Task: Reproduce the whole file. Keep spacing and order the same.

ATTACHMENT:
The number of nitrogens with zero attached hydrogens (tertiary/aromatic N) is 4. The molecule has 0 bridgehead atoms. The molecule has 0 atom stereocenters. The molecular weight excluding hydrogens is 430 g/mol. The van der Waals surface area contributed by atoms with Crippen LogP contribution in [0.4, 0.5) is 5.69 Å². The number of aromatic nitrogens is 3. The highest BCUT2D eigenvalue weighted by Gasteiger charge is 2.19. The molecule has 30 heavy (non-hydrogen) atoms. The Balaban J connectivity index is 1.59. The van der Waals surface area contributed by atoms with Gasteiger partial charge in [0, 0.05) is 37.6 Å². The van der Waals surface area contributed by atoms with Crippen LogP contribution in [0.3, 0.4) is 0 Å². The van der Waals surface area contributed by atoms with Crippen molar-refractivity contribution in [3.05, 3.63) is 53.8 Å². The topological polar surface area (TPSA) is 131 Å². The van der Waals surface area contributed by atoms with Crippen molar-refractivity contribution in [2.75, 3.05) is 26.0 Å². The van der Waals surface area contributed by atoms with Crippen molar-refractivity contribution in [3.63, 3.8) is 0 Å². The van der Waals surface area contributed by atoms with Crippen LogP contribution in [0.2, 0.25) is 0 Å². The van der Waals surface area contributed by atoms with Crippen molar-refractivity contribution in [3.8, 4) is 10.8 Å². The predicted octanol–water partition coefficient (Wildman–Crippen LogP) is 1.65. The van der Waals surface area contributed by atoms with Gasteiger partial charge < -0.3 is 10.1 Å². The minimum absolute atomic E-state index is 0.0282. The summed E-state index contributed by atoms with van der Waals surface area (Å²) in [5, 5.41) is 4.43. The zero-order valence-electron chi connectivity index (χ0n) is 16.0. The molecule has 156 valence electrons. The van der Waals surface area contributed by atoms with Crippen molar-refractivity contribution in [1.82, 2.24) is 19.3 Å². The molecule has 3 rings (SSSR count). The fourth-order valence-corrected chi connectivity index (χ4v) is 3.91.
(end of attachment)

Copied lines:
The number of nitrogens with zero attached hydrogens (tertiary/aromatic N) is 4. The molecule has 0 bridgehead atoms. The molecule has 0 atom stereocenters. The molecular weight excluding hydrogens is 430 g/mol. The van der Waals surface area contributed by atoms with Crippen LogP contribution in [0.4, 0.5) is 5.69 Å². The number of aromatic nitrogens is 3. The highest BCUT2D eigenvalue weighted by Gasteiger charge is 2.19. The molecule has 30 heavy (non-hydrogen) atoms. The Balaban J connectivity index is 1.59. The van der Waals surface area contributed by atoms with Gasteiger partial charge in [0, 0.05) is 37.6 Å². The van der Waals surface area contributed by atoms with Crippen LogP contribution in [0.3, 0.4) is 0 Å². The van der Waals surface area contributed by atoms with Crippen molar-refractivity contribution in [3.05, 3.63) is 53.8 Å². The topological polar surface area (TPSA) is 131 Å². The van der Waals surface area contributed by atoms with Crippen molar-refractivity contribution in [2.75, 3.05) is 26.0 Å². The van der Waals surface area contributed by atoms with Crippen molar-refractivity contribution in [3.63, 3.8) is 0 Å². The van der Waals surface area contributed by atoms with Crippen LogP contribution in [0.2, 0.25) is 0 Å². The van der Waals surface area contributed by atoms with Crippen molar-refractivity contribution in [3.8, 4) is 10.8 Å². The predicted octanol–water partition coefficient (Wildman–Crippen LogP) is 1.65. The van der Waals surface area contributed by atoms with Gasteiger partial charge < -0.3 is 10.1 Å². The minimum absolute atomic E-state index is 0.0282. The summed E-state index contributed by atoms with van der Waals surface area (Å²) in [5, 5.41) is 4.43. The zero-order valence-electron chi connectivity index (χ0n) is 16.0. The molecule has 156 valence electrons. The van der Waals surface area contributed by atoms with Crippen molar-refractivity contribution in [1.82, 2.24) is 19.3 Å². The molecule has 3 rings (SSSR count). The fourth-order valence-corrected chi connectivity index (χ4v) is 3.91.